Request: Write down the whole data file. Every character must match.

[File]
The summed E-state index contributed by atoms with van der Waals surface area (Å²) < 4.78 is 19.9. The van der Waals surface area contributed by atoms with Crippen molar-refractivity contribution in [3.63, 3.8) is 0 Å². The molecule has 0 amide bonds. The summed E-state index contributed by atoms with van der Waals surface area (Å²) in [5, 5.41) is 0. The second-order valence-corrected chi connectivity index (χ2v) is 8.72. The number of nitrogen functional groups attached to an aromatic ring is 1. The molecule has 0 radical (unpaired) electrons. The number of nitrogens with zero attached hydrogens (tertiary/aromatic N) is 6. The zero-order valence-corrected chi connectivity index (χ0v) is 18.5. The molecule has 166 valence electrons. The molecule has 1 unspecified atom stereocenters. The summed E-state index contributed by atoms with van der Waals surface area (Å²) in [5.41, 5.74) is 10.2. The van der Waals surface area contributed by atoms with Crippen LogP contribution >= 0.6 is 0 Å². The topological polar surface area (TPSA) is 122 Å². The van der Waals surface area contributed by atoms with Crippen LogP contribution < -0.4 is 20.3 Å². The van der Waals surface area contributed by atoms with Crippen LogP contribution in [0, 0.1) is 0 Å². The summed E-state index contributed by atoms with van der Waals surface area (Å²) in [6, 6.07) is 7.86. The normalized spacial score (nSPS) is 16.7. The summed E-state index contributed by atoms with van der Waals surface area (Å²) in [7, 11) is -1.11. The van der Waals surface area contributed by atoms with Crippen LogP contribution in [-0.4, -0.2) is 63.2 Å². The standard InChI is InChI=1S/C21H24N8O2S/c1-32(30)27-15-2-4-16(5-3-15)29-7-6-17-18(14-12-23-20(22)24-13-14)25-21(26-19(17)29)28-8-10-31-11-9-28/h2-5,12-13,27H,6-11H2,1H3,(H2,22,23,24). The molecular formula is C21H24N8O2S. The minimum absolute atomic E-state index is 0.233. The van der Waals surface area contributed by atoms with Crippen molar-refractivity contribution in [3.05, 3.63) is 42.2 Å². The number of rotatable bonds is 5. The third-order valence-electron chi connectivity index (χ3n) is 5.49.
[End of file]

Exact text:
The summed E-state index contributed by atoms with van der Waals surface area (Å²) < 4.78 is 19.9. The van der Waals surface area contributed by atoms with Crippen molar-refractivity contribution in [3.63, 3.8) is 0 Å². The molecule has 0 amide bonds. The summed E-state index contributed by atoms with van der Waals surface area (Å²) in [5, 5.41) is 0. The second-order valence-corrected chi connectivity index (χ2v) is 8.72. The number of nitrogen functional groups attached to an aromatic ring is 1. The molecule has 0 radical (unpaired) electrons. The number of nitrogens with zero attached hydrogens (tertiary/aromatic N) is 6. The zero-order valence-corrected chi connectivity index (χ0v) is 18.5. The molecule has 166 valence electrons. The molecule has 1 unspecified atom stereocenters. The summed E-state index contributed by atoms with van der Waals surface area (Å²) in [5.41, 5.74) is 10.2. The van der Waals surface area contributed by atoms with Crippen LogP contribution >= 0.6 is 0 Å². The topological polar surface area (TPSA) is 122 Å². The van der Waals surface area contributed by atoms with Crippen LogP contribution < -0.4 is 20.3 Å². The van der Waals surface area contributed by atoms with Crippen LogP contribution in [0, 0.1) is 0 Å². The summed E-state index contributed by atoms with van der Waals surface area (Å²) in [6, 6.07) is 7.86. The normalized spacial score (nSPS) is 16.7. The summed E-state index contributed by atoms with van der Waals surface area (Å²) in [7, 11) is -1.11. The van der Waals surface area contributed by atoms with Crippen LogP contribution in [-0.4, -0.2) is 63.2 Å². The standard InChI is InChI=1S/C21H24N8O2S/c1-32(30)27-15-2-4-16(5-3-15)29-7-6-17-18(14-12-23-20(22)24-13-14)25-21(26-19(17)29)28-8-10-31-11-9-28/h2-5,12-13,27H,6-11H2,1H3,(H2,22,23,24). The molecular formula is C21H24N8O2S. The minimum absolute atomic E-state index is 0.233. The van der Waals surface area contributed by atoms with Crippen molar-refractivity contribution in [3.05, 3.63) is 42.2 Å². The number of rotatable bonds is 5. The third-order valence-electron chi connectivity index (χ3n) is 5.49.